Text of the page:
Local program provides second chances for those with troubling pasts
Impact1! participants undergo a life skills curriculum as they work to prove they are more than their criminal records.
Tennessee is one of 29 states that has adopted what is known as "Ban the Box." It helps ensure employers judge applicants based on their abilities rather than their criminal background.
One local faith-based program is on board, helping and hiring convicted felons in an effort to keep them out of jail for good.
But Program Director, Wayne Moody says the program is open to anyone.
Impact1! has been up and running for three and a half years. Forty-five people have graduated from the program, but that doesn't include the number of people who landed jobs before graduation.
Eric Holloway says the program is unlike any other. He spent 18 years and nine months behind bars for murder; a violent past he says he left behind after joining Impact1!
"I've been out three years and I haven't had no help. I haven't had a job because I'm a felon. I've been to a lot of programs and they were just programs," said Holloway. "I'm happy now. I'm at peace with myself because of this program and because of the opportunity I got."
The program gives men like Holloway second chances. It also teaches them life skills and provides job opportunities through construction work so when they are released they do not re-offend. Moody says the group meets twice a week for seven weeks total. Participants are able to graduate after the seven weeks are completed. On Tuesday's they undergo a "PATH To Success" life skills curriculum. On Thursday's they work on paid construction jobs.
"The construction skills are not just a success model, it's a problem solving model also. So hopefully that translates to other thing; whatever it may be in life," said Moody. "I learn stuff from them all the time and we work as a team...It's almost like I've got a whole 'nother family of guys that I work with."
Channel 3's cameras were rolling while Moody's group of four men worked at Greater Nazarene Missionary Baptists Church on Long St. Thursday. Eric Walker was the youngest in the group. He says the program has given him someone to look up to.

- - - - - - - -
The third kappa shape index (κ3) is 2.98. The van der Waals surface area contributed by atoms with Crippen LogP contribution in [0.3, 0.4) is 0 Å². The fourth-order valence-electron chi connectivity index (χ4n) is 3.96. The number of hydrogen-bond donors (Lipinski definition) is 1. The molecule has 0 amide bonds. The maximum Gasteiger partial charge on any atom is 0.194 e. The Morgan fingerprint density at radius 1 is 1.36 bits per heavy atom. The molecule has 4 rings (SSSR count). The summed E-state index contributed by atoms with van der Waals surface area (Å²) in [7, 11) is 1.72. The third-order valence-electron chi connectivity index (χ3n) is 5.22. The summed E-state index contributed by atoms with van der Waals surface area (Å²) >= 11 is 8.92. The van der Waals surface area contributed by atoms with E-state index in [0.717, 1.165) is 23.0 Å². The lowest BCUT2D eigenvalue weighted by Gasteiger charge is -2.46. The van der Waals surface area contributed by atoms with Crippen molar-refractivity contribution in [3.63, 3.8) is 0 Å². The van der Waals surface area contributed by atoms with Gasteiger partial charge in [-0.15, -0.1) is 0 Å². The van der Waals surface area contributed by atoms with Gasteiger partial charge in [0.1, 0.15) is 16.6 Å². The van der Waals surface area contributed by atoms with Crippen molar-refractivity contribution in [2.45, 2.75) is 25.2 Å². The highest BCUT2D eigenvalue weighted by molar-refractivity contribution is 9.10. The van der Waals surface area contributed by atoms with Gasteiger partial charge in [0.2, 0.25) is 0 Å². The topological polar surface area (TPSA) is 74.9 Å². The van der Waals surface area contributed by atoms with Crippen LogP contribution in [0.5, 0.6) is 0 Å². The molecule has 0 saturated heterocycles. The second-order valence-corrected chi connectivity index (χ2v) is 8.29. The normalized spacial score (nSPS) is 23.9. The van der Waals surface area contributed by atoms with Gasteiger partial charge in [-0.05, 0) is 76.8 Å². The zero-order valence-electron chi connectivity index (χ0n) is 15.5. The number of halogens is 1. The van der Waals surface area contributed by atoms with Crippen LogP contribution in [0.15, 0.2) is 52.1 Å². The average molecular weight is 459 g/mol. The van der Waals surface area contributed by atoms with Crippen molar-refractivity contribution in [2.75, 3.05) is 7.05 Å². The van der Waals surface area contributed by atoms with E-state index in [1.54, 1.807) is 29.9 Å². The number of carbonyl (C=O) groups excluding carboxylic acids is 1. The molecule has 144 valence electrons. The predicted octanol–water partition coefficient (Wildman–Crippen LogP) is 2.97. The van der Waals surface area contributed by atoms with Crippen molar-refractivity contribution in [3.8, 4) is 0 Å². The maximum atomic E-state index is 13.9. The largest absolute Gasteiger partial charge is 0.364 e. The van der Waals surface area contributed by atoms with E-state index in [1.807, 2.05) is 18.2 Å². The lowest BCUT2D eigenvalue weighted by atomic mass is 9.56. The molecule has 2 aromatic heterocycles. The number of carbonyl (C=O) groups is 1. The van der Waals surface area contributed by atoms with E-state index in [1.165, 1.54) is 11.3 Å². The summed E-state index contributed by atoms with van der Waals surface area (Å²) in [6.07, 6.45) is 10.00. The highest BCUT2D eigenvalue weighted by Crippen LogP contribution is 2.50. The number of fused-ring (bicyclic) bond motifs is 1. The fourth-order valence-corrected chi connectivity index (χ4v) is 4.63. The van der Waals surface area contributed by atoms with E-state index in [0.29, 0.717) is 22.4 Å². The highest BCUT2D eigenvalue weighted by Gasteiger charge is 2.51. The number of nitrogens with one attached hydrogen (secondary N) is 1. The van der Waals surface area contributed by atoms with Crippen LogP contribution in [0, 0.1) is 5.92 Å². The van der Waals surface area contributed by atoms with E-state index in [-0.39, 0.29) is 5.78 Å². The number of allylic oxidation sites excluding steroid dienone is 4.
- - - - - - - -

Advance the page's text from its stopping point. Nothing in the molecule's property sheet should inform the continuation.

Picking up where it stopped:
"As I hear them talk I see what they go through and that builds your life up on just their experience; you can know what to watch out for," said Walker.
Kendric Cheeks agrees.
"It's all about the love; really everybody's family you know."
According to the Tennessee Department of Corrections, more than 12,788 felons re-committed a crime from fiscal year 2016 through 2017. It's a path the men of Impact1! are trying to avoid.
"I just want to be financially stable. That's really what it's all about and that's what they put in your mind; instill in you that way you keep on going. [They] set me up with opportunities I never really thought I would really have. It's just really been good to me. They taught me how to humble myself too," said Cheeks.
The program has become a full time job for Corey Green, who has been a part of it since it started. He says Impact1! has guided him into the right direction, but has also helped the community.
"We're doing something positive; almost invisible and you can't see it, but if we were doing negative the world sees it so that's as much as an impact right there," said Green.
Overcoming a troubling past is not easy, but with the support and guidance from the community anything is possible.
"I'm in love with this program I'm not letting it go," said Holloway.
If you're interested in getting involved with Impact1!, all you have to do is contact Program Director, Wayne Moody. No application is needed. Moody says you just have to be motivated. You can reach him by phone at 423-488-2347. You can also visit their website by clicking here.